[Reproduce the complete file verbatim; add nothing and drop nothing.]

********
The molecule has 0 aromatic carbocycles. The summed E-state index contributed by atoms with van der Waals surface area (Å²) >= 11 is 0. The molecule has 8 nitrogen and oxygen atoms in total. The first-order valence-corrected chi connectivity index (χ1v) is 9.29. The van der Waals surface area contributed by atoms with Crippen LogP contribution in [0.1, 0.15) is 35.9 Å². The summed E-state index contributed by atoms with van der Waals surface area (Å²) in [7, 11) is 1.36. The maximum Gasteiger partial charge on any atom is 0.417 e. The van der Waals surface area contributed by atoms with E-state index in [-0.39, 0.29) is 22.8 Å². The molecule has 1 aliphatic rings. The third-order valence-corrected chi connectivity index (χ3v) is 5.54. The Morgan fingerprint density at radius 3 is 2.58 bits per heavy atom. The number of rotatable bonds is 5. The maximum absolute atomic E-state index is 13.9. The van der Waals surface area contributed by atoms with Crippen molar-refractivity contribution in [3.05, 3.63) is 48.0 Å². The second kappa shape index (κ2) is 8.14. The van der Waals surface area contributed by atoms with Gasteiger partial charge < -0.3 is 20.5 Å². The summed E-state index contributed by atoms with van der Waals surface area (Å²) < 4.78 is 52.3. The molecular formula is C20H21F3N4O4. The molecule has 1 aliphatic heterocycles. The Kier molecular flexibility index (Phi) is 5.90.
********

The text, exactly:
The molecule has 0 aromatic carbocycles. The summed E-state index contributed by atoms with van der Waals surface area (Å²) >= 11 is 0. The molecule has 8 nitrogen and oxygen atoms in total. The first-order valence-corrected chi connectivity index (χ1v) is 9.29. The van der Waals surface area contributed by atoms with Crippen LogP contribution in [0.1, 0.15) is 35.9 Å². The summed E-state index contributed by atoms with van der Waals surface area (Å²) in [7, 11) is 1.36. The maximum Gasteiger partial charge on any atom is 0.417 e. The van der Waals surface area contributed by atoms with E-state index in [-0.39, 0.29) is 22.8 Å². The molecule has 1 aliphatic rings. The third-order valence-corrected chi connectivity index (χ3v) is 5.54. The Morgan fingerprint density at radius 3 is 2.58 bits per heavy atom. The number of rotatable bonds is 5. The maximum absolute atomic E-state index is 13.9. The van der Waals surface area contributed by atoms with Crippen molar-refractivity contribution in [3.05, 3.63) is 48.0 Å². The second kappa shape index (κ2) is 8.14. The van der Waals surface area contributed by atoms with Gasteiger partial charge < -0.3 is 20.5 Å². The summed E-state index contributed by atoms with van der Waals surface area (Å²) < 4.78 is 52.3. The molecular formula is C20H21F3N4O4. The molecule has 1 aliphatic heterocycles. The Kier molecular flexibility index (Phi) is 5.90.